Who should be surprised that Stern's brand of post modernism now dominates American architecture and urbanism and governs especially the vast low- and medium-end building trade in the United States? Whatever Stern's personal political convictions may be (for reasons too complex to parse here, one can justifiably hope that they diverge from those of his now-most famous client), Robert A.M. Stern Architects mainly serves the business and institutional elite.. His firm is known for cleanly detailed, well-designed super-luxury villas, country clubs, developer-built residential towers and hotels, and institutional buildings which seek to be august but not intimidating. Among the most familiar are two neo-neo-Georgian buildings that form the current core of the Harvard Business School: the Spengler Campus Center and Baker Library.

Stern's website says it all. His firm's philosophy is that "the public is entitled to buildings that do not, by their very being, threaten the aesthetic and cultural values of the buildings around them." Whatever already exists in a place, creating its "spirit"--whether good, bad, or indifferent--orients the overall design. This approach results in an insistent stylistic eclecticism--when in California, do Spanish colonial; when in Times Square, do neon; when at Harvard, faux Georgian lintels and brick. Stern once scoffed at what he deemed the grandiosity of those modernist architects who believed their work could help to change the world. He insisted that designers can not, should not devise an architecture of social transformation but should instead strive to "reflect" dominant social values. Hear this: "I have seen it as my mission to try to express, to represent the values of American culture as I see them, not to impose values on it."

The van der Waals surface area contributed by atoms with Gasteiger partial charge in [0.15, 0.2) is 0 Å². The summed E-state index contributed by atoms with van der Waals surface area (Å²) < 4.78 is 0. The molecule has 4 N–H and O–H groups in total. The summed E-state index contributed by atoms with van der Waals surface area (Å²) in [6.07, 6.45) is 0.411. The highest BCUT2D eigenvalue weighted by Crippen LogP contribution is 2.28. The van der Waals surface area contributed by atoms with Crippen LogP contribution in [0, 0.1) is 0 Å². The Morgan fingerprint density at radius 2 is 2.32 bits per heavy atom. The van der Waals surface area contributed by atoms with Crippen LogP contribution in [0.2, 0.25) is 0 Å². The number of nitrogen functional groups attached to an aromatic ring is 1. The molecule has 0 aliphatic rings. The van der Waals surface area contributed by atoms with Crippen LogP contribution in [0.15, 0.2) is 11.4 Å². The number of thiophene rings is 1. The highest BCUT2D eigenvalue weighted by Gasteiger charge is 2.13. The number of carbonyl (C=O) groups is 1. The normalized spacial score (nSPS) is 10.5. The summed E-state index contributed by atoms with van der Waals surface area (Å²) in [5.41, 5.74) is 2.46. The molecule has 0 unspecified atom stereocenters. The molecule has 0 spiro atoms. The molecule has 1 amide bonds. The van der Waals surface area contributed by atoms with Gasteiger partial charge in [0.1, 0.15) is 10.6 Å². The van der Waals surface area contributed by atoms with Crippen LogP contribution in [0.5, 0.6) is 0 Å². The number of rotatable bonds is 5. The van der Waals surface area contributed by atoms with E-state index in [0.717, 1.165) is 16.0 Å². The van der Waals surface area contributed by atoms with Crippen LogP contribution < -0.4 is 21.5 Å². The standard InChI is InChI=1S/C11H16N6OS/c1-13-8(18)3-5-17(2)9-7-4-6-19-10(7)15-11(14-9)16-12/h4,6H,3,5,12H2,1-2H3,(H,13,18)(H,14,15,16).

Committing to a project of social transformation through architecture has its disappointments, setbacks, and pitfalls. But refusing to do so results in architecture that offers heavy buttressing to the status quo. Since the Republican revolution, Stern has played into the hands of the superrich, the .01 percent that his newest client has tried to ensure will run our formally democratic country for years to come. Bush is a president who speaks out of both sides of his mouth, insisting that measured conservatism is the American way, while simultaneously driving our country toward a radical rightist revolution. Our next presidential library, whatever it will look like (no design has been released), will be a monument to Bush's grotesque anti-democratic policies at home and follies abroad. Stern, like Bush, believes that measured conservatism is architecture's American way-- "the story I seek to tell" in his architecture, he once wrote, "is that of America, or precisely of what it means to be an American." And yet Robert A.M. Stern Architects, perhaps (or perhaps not) unwittingly, increasingly practices an architecture that not only houses but physically embodies the values of the superrich.

President Bush has found the architectural mot juste!

By Sarah Williams Goldhagen